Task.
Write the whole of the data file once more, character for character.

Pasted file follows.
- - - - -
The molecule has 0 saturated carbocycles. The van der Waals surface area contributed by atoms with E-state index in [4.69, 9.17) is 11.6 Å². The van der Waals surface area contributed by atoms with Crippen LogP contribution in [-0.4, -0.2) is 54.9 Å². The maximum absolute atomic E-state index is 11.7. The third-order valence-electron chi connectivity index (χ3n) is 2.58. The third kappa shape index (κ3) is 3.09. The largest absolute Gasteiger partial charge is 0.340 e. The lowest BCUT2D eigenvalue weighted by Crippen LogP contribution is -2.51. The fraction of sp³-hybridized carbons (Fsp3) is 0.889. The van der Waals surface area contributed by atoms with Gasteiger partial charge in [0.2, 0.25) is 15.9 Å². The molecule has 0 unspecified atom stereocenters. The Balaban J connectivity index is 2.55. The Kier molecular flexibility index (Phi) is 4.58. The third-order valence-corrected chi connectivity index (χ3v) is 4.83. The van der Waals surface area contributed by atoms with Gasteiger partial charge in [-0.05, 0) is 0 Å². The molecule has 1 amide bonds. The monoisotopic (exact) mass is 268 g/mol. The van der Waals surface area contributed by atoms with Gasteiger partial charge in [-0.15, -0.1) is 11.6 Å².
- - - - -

The molecule has 0 saturated carbocycles. The van der Waals surface area contributed by atoms with E-state index in [4.69, 9.17) is 11.6 Å². The van der Waals surface area contributed by atoms with Crippen LogP contribution in [-0.4, -0.2) is 54.9 Å². The maximum absolute atomic E-state index is 11.7. The third-order valence-electron chi connectivity index (χ3n) is 2.58. The third kappa shape index (κ3) is 3.09. The largest absolute Gasteiger partial charge is 0.340 e. The lowest BCUT2D eigenvalue weighted by Crippen LogP contribution is -2.51. The fraction of sp³-hybridized carbons (Fsp3) is 0.889. The van der Waals surface area contributed by atoms with Gasteiger partial charge in [0.2, 0.25) is 15.9 Å². The molecule has 0 unspecified atom stereocenters. The Balaban J connectivity index is 2.55. The Kier molecular flexibility index (Phi) is 4.58. The third-order valence-corrected chi connectivity index (χ3v) is 4.83. The van der Waals surface area contributed by atoms with Gasteiger partial charge in [-0.05, 0) is 0 Å². The molecule has 1 amide bonds. The monoisotopic (exact) mass is 268 g/mol. The van der Waals surface area contributed by atoms with Gasteiger partial charge in [-0.15, -0.1) is 11.6 Å².